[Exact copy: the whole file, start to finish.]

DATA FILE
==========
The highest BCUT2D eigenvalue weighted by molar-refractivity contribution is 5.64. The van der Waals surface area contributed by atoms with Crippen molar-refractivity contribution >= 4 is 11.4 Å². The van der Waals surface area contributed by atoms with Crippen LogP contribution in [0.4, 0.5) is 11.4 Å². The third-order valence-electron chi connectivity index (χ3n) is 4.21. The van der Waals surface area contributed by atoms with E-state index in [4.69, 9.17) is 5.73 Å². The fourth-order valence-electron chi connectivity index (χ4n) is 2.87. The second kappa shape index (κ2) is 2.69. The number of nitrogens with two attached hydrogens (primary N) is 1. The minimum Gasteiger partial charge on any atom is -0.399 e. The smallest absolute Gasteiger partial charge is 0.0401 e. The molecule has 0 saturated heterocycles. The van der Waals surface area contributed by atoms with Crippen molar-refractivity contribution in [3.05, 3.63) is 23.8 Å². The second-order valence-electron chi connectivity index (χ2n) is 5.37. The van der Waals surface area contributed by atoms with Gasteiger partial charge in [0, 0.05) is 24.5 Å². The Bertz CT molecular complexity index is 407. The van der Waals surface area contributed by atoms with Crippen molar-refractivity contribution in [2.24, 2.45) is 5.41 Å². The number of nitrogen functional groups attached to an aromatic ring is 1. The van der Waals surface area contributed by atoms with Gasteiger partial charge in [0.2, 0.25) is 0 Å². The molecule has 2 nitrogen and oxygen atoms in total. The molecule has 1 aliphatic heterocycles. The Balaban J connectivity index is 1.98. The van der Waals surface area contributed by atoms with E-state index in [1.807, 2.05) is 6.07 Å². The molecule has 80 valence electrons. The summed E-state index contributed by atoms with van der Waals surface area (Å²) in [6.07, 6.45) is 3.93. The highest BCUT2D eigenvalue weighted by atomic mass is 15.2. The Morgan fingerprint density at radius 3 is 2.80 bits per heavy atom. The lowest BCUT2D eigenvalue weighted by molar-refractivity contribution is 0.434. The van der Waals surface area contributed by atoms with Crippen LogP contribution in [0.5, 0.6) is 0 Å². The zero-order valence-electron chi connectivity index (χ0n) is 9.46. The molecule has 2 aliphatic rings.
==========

The highest BCUT2D eigenvalue weighted by molar-refractivity contribution is 5.64. The van der Waals surface area contributed by atoms with Crippen molar-refractivity contribution >= 4 is 11.4 Å². The van der Waals surface area contributed by atoms with Crippen LogP contribution in [0.4, 0.5) is 11.4 Å². The third-order valence-electron chi connectivity index (χ3n) is 4.21. The van der Waals surface area contributed by atoms with E-state index in [4.69, 9.17) is 5.73 Å². The fourth-order valence-electron chi connectivity index (χ4n) is 2.87. The second kappa shape index (κ2) is 2.69. The number of nitrogens with two attached hydrogens (primary N) is 1. The minimum Gasteiger partial charge on any atom is -0.399 e. The smallest absolute Gasteiger partial charge is 0.0401 e. The molecule has 0 saturated heterocycles. The van der Waals surface area contributed by atoms with Crippen molar-refractivity contribution in [3.05, 3.63) is 23.8 Å². The second-order valence-electron chi connectivity index (χ2n) is 5.37. The van der Waals surface area contributed by atoms with Gasteiger partial charge in [0, 0.05) is 24.5 Å². The Bertz CT molecular complexity index is 407. The van der Waals surface area contributed by atoms with Crippen molar-refractivity contribution in [2.24, 2.45) is 5.41 Å². The number of nitrogen functional groups attached to an aromatic ring is 1. The van der Waals surface area contributed by atoms with Gasteiger partial charge in [0.2, 0.25) is 0 Å². The molecule has 2 nitrogen and oxygen atoms in total. The molecule has 1 aliphatic heterocycles. The Balaban J connectivity index is 1.98. The van der Waals surface area contributed by atoms with E-state index in [1.807, 2.05) is 6.07 Å². The molecule has 80 valence electrons. The summed E-state index contributed by atoms with van der Waals surface area (Å²) in [6.07, 6.45) is 3.93. The highest BCUT2D eigenvalue weighted by atomic mass is 15.2. The Morgan fingerprint density at radius 3 is 2.80 bits per heavy atom. The lowest BCUT2D eigenvalue weighted by molar-refractivity contribution is 0.434. The van der Waals surface area contributed by atoms with Crippen LogP contribution in [0.5, 0.6) is 0 Å². The zero-order valence-electron chi connectivity index (χ0n) is 9.46. The molecule has 2 aliphatic rings.